What makes dogs happy and healthy? The answers may surprise you

Research shows that dogs living in homes with other dogs have better health, while those residing in households with children may be worse off.

TEMPE, Ariz. — Dogs are more than just pets, they can provide valuable insights into how the environment affects their health and aging. A study conducted by researchers at Arizona State University’s School of Life Sciences has uncovered the social determinants that contribute to healthier aging in dogs.

The study, part of the Dog Aging Project, surveyed over 21,000 dog owners to investigate the factors influencing their canine companions’ well-being. The researchers found that a strong social support network has the greatest impact on a dog’s health, surpassing financial factors, household stability, and the age of the owner.

Analyzing the detailed survey responses from dog owners, the research team identified five key factors that contribute to a dog’s social environment: neighborhood stability, total household income, social time with children, social time with animals, and owner age. These factors influenced a dog’s health, disease diagnoses, and physical mobility, even after accounting for age and weight.

Interestingly, the study found that having more social companions, such as living with other dogs, positively impacted a dog’s health. However, the presence of children in the household had a negative association with dog health.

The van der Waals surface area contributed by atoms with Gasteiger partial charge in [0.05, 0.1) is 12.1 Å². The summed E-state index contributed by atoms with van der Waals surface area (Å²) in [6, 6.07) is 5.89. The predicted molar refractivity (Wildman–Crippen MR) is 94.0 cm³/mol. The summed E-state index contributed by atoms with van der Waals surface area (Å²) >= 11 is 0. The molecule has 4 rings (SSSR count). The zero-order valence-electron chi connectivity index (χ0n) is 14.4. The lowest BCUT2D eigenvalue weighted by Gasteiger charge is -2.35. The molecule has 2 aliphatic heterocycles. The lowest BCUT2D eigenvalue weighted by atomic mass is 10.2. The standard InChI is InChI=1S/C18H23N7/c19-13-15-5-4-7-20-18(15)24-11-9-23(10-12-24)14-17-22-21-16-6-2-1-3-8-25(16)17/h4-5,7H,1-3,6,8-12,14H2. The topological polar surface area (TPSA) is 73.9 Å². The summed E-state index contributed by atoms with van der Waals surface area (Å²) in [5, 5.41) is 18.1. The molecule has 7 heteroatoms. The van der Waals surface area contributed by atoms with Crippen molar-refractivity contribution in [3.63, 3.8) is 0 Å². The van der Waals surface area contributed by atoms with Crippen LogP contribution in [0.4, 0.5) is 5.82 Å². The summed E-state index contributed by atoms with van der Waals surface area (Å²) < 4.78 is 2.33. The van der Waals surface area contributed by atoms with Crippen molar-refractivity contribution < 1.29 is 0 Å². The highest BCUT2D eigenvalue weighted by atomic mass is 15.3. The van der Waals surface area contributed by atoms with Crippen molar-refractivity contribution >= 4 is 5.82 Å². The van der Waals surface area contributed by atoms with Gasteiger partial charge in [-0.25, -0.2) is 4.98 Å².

“We found that time with children actually had a detrimental effect on dog health,” says researcher and student Layla Brassington in a university release. “The more children or time that owners dedicate to their children likely leads to less time with their furry children.”

“You can think of it as a resource allocation issue, rather than kids being bad for dogs,” adds PhD student Bri McCoy.

Pictures of 15 different dogs
The Dog Aging Project aims to better understand healthier aging for people’s beloved canine companions. More than 45,000 dogs of all breeds and sizes have enrolled in the study. (Credit: Dog Aging Project, University of Washington)

Contrary to expectations, dogs from higher-income households were diagnosed with more diseases. This finding highlights the influence of financial access to medical care, as wealthier owners may seek veterinary assistance more frequently and can afford additional diagnostic tests.

While the study provides valuable insights, it’s important to consider that the data relies on owner-reported surveys, which may introduce biases or errors. Future research aims to investigate the physiological mechanisms underlying the observed environmental effects on dogs’ health.

A subset of around 1,000 dogs participating in the study will undergo long-term biological sample collection, enabling researchers to explore the connections between survey responses and underlying physiology.

Ultimately, the study reinforces the link between the social environment and health outcomes, not only for dogs but also for humans. Understanding how environmental factors influence health and disease can contribute to promoting longer and healthier lives, both for our furry companions and ourselves.

The study is published in the journal Evolution Medicine and Public Health.

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